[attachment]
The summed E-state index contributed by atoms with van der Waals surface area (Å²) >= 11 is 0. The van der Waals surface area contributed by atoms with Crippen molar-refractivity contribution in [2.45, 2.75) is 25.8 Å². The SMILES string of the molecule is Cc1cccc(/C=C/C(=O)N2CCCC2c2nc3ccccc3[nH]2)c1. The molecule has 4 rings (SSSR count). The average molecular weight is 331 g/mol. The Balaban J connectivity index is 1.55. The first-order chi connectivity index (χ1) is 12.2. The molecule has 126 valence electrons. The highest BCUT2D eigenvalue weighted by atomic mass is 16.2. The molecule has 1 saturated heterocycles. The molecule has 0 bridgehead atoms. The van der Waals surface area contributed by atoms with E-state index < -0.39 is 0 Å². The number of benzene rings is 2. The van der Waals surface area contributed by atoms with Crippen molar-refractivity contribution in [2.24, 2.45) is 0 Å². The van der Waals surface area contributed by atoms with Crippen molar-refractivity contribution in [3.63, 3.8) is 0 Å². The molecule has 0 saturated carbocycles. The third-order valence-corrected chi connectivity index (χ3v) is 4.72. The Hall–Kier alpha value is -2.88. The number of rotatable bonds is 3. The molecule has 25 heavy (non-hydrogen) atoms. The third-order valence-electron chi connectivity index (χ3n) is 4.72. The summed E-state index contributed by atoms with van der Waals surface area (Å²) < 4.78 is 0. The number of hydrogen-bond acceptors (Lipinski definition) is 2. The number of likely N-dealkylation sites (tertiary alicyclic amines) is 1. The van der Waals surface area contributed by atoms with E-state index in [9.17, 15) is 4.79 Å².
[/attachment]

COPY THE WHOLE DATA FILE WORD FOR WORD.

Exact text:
The summed E-state index contributed by atoms with van der Waals surface area (Å²) >= 11 is 0. The van der Waals surface area contributed by atoms with Crippen molar-refractivity contribution in [2.45, 2.75) is 25.8 Å². The SMILES string of the molecule is Cc1cccc(/C=C/C(=O)N2CCCC2c2nc3ccccc3[nH]2)c1. The molecule has 4 rings (SSSR count). The average molecular weight is 331 g/mol. The Balaban J connectivity index is 1.55. The first-order chi connectivity index (χ1) is 12.2. The molecule has 126 valence electrons. The highest BCUT2D eigenvalue weighted by atomic mass is 16.2. The molecule has 1 saturated heterocycles. The molecule has 0 bridgehead atoms. The van der Waals surface area contributed by atoms with E-state index < -0.39 is 0 Å². The number of benzene rings is 2. The van der Waals surface area contributed by atoms with Crippen molar-refractivity contribution in [2.24, 2.45) is 0 Å². The van der Waals surface area contributed by atoms with Crippen molar-refractivity contribution in [3.63, 3.8) is 0 Å². The molecule has 0 saturated carbocycles. The third-order valence-corrected chi connectivity index (χ3v) is 4.72. The Hall–Kier alpha value is -2.88. The number of rotatable bonds is 3. The molecule has 25 heavy (non-hydrogen) atoms. The third-order valence-electron chi connectivity index (χ3n) is 4.72. The summed E-state index contributed by atoms with van der Waals surface area (Å²) < 4.78 is 0. The number of hydrogen-bond acceptors (Lipinski definition) is 2. The number of likely N-dealkylation sites (tertiary alicyclic amines) is 1. The van der Waals surface area contributed by atoms with E-state index in [9.17, 15) is 4.79 Å².